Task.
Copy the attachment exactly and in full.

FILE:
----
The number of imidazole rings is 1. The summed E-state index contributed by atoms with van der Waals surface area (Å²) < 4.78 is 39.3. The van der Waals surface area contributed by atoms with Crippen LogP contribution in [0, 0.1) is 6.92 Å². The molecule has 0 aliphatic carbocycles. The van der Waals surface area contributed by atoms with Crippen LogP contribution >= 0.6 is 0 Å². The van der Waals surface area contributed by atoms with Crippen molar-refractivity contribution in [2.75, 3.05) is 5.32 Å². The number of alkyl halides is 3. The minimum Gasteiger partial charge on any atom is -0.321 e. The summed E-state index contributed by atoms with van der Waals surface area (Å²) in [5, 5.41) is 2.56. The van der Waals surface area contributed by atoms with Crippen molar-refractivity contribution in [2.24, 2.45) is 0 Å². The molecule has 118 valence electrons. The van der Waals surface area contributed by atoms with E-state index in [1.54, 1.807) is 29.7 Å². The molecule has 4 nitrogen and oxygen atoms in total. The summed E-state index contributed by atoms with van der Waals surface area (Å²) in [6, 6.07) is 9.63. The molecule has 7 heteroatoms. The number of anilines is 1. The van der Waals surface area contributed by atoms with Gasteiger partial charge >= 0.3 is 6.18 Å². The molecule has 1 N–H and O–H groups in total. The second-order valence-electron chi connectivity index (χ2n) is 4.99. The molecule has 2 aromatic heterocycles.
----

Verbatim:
The number of imidazole rings is 1. The summed E-state index contributed by atoms with van der Waals surface area (Å²) < 4.78 is 39.3. The van der Waals surface area contributed by atoms with Crippen LogP contribution in [0, 0.1) is 6.92 Å². The molecule has 0 aliphatic carbocycles. The van der Waals surface area contributed by atoms with Crippen LogP contribution >= 0.6 is 0 Å². The van der Waals surface area contributed by atoms with Crippen molar-refractivity contribution in [2.75, 3.05) is 5.32 Å². The number of alkyl halides is 3. The minimum Gasteiger partial charge on any atom is -0.321 e. The summed E-state index contributed by atoms with van der Waals surface area (Å²) in [5, 5.41) is 2.56. The van der Waals surface area contributed by atoms with Crippen molar-refractivity contribution in [2.24, 2.45) is 0 Å². The molecule has 118 valence electrons. The van der Waals surface area contributed by atoms with E-state index in [1.54, 1.807) is 29.7 Å². The molecule has 4 nitrogen and oxygen atoms in total. The summed E-state index contributed by atoms with van der Waals surface area (Å²) in [6, 6.07) is 9.63. The molecule has 7 heteroatoms. The number of anilines is 1. The van der Waals surface area contributed by atoms with Gasteiger partial charge >= 0.3 is 6.18 Å². The molecule has 1 N–H and O–H groups in total. The second-order valence-electron chi connectivity index (χ2n) is 4.99. The molecule has 2 aromatic heterocycles.